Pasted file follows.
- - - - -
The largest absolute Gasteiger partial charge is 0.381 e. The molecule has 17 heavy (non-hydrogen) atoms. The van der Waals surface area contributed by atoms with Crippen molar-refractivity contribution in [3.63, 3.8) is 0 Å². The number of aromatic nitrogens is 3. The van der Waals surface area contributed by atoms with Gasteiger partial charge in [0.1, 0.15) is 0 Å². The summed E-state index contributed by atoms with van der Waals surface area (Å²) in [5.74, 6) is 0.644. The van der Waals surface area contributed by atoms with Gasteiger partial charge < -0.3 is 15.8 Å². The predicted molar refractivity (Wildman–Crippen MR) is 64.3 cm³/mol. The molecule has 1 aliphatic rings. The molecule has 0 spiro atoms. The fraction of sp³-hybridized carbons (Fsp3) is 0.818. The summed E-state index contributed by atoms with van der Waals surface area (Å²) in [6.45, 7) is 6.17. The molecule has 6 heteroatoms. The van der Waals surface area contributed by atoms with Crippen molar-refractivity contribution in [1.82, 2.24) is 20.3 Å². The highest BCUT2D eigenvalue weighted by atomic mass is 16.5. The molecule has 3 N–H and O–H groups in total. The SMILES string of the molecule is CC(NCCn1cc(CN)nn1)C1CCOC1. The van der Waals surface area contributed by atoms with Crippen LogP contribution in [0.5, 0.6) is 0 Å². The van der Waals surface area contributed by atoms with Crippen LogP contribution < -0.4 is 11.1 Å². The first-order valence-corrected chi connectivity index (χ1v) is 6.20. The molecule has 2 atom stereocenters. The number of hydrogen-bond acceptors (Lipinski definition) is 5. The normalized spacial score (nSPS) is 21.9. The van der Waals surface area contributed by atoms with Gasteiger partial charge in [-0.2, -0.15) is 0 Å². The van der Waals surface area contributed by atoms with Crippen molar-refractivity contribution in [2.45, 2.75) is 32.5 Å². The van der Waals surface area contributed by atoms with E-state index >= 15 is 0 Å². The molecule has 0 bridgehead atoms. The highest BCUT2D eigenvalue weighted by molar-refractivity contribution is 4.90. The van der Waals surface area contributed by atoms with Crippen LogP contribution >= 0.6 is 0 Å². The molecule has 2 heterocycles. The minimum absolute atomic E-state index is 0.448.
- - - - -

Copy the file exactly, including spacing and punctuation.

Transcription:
The largest absolute Gasteiger partial charge is 0.381 e. The molecule has 17 heavy (non-hydrogen) atoms. The van der Waals surface area contributed by atoms with Crippen molar-refractivity contribution in [3.63, 3.8) is 0 Å². The number of aromatic nitrogens is 3. The van der Waals surface area contributed by atoms with Gasteiger partial charge in [0.1, 0.15) is 0 Å². The summed E-state index contributed by atoms with van der Waals surface area (Å²) in [5.74, 6) is 0.644. The van der Waals surface area contributed by atoms with Gasteiger partial charge < -0.3 is 15.8 Å². The predicted molar refractivity (Wildman–Crippen MR) is 64.3 cm³/mol. The molecule has 1 aliphatic rings. The molecule has 0 spiro atoms. The fraction of sp³-hybridized carbons (Fsp3) is 0.818. The summed E-state index contributed by atoms with van der Waals surface area (Å²) in [6.45, 7) is 6.17. The molecule has 6 heteroatoms. The van der Waals surface area contributed by atoms with Crippen molar-refractivity contribution in [1.82, 2.24) is 20.3 Å². The highest BCUT2D eigenvalue weighted by atomic mass is 16.5. The molecule has 3 N–H and O–H groups in total. The SMILES string of the molecule is CC(NCCn1cc(CN)nn1)C1CCOC1. The van der Waals surface area contributed by atoms with Crippen LogP contribution in [0.5, 0.6) is 0 Å². The van der Waals surface area contributed by atoms with Crippen LogP contribution < -0.4 is 11.1 Å². The first-order valence-corrected chi connectivity index (χ1v) is 6.20. The molecule has 2 atom stereocenters. The number of hydrogen-bond acceptors (Lipinski definition) is 5. The normalized spacial score (nSPS) is 21.9. The van der Waals surface area contributed by atoms with Gasteiger partial charge in [-0.2, -0.15) is 0 Å². The van der Waals surface area contributed by atoms with Crippen molar-refractivity contribution in [2.45, 2.75) is 32.5 Å². The van der Waals surface area contributed by atoms with E-state index >= 15 is 0 Å². The molecule has 0 bridgehead atoms. The highest BCUT2D eigenvalue weighted by molar-refractivity contribution is 4.90. The van der Waals surface area contributed by atoms with Crippen LogP contribution >= 0.6 is 0 Å². The molecule has 2 heterocycles. The minimum absolute atomic E-state index is 0.448.